Garage Workbench. Thursday , October 12th , 2017 - 21:12:19 PM
In addition to the main pieces of a workbench there are many add-ons that are used to increase utility. Back and End stops might be installed to prevent things from rolling off onto the floor. Drawers, shelves and risers can be added for increased storage. Electrical power strips and outlet cutouts can be incorporated into the design as well to run tools, grinders, drill presses, etc. Vises and clamps can also be added to help secure whatever you are working on. The best place to start when choosing a design is to define the intended use. Once that is established the support structure, worktop, add-ons and size can be more easily selected. There are literally thousands of available workbench designs and configurations, many of which will suit your needs and budget. When in doubt contact your supplier for assistance selecting an appropriate design.
Workbench size, height and mobility are also very important and vary by application. Sail makers may require very large work surfaces to spread out fabrics while jewelers and electronics repair shops may prefer smaller work tops for easy tool and parts access. The height also is important when choosing a design. Workbenches designed for standing work in general are higher than those intended for sitting. The worktop height is also dependent on the workers individual height. Many designs incorporate adjustable legs allowing for multiple heights, application types and for leveling the worktop over uneven surfaces. For some applications mobility may be required so casters are installed allowing the workbench to be moved around. The best approach is to get a workbench that is sufficiently large for your needs, has adjustable height for experimentation, and is on casters if mobility is required for your specific application.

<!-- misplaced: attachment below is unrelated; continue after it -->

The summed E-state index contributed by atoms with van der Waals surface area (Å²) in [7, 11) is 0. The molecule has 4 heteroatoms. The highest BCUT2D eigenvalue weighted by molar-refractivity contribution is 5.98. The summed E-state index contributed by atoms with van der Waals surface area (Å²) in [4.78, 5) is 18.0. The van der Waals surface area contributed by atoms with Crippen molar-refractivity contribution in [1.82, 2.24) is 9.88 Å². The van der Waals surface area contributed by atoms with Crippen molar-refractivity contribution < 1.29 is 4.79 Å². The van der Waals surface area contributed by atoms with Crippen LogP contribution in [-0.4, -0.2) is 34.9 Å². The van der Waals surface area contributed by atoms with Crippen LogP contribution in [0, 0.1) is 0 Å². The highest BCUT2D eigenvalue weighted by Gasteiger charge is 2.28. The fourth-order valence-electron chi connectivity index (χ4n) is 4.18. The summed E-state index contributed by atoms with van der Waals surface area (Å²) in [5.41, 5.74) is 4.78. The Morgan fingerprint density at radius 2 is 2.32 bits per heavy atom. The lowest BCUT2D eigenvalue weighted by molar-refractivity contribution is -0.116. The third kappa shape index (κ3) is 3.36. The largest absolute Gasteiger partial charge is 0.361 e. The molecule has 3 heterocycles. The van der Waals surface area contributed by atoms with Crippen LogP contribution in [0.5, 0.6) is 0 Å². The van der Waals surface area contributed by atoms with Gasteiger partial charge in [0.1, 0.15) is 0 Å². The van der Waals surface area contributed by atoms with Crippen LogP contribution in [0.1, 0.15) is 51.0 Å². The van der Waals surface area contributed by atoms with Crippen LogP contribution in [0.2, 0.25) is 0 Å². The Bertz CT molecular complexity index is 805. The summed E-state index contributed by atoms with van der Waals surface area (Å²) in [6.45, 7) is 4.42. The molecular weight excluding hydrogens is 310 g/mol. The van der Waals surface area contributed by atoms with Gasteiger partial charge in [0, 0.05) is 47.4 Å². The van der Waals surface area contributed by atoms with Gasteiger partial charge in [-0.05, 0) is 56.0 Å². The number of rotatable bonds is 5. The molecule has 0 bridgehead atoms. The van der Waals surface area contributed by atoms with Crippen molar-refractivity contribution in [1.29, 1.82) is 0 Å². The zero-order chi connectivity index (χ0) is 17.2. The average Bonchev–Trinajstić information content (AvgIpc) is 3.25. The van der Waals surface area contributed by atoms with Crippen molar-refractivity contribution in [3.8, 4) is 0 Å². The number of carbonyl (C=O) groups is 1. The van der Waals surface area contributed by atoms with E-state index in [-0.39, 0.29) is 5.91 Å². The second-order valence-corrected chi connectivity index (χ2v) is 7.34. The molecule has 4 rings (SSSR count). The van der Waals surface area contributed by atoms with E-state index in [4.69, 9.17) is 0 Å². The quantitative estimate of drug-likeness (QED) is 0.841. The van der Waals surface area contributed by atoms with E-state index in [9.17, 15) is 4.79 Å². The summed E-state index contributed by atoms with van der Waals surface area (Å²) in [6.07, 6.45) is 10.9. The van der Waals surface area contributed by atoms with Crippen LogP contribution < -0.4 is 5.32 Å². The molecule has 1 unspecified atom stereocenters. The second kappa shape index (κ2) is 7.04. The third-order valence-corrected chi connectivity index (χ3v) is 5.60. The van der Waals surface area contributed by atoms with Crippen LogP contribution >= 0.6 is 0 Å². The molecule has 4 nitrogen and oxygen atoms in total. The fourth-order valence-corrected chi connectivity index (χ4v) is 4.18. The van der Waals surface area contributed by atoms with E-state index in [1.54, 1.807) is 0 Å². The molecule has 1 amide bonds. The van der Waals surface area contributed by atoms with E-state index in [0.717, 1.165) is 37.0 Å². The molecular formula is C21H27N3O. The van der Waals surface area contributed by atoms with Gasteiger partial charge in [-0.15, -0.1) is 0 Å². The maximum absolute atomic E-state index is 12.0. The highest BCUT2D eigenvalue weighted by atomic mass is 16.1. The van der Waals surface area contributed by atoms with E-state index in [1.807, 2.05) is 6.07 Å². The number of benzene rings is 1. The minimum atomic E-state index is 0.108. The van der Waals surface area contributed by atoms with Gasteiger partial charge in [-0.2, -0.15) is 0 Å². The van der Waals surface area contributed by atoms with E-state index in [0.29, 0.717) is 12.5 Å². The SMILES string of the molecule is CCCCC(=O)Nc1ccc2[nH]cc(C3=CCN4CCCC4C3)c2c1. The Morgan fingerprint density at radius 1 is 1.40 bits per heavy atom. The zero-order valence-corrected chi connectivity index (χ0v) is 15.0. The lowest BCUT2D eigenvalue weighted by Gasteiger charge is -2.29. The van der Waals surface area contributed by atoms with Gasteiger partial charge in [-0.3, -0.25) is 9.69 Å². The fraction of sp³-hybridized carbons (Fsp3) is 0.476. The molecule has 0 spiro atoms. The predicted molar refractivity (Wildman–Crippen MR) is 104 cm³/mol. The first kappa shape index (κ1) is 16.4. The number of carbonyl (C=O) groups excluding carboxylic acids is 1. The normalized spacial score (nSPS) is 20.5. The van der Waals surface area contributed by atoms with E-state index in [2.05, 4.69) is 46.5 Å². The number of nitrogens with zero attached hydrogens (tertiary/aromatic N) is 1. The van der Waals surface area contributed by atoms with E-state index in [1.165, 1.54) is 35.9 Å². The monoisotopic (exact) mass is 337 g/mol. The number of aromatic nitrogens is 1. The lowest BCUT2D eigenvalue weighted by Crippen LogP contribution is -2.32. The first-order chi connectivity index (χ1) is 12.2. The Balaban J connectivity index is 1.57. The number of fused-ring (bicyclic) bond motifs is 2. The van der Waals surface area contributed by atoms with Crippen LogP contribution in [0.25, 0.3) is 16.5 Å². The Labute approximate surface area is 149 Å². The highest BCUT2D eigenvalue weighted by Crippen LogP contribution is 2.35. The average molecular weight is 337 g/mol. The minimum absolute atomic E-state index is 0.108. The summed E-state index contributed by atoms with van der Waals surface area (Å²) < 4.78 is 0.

Workbenches in their basic form consist of a worktop surface and support legs. Two saw horses with a sheet of plywood laid across them can be defined as a workbench. This design may be suitable for laying out drawings or holding a few tools, however without additional support it will not provide much more in the way of functionality or utility. Basic workbench design should include additional support structures and a strong worktop surface that will increase the load capacity of the workbench. The design may include support stringers, lower shelves, drawers, back and end stops, risers or any number of additional, specialty attachments.
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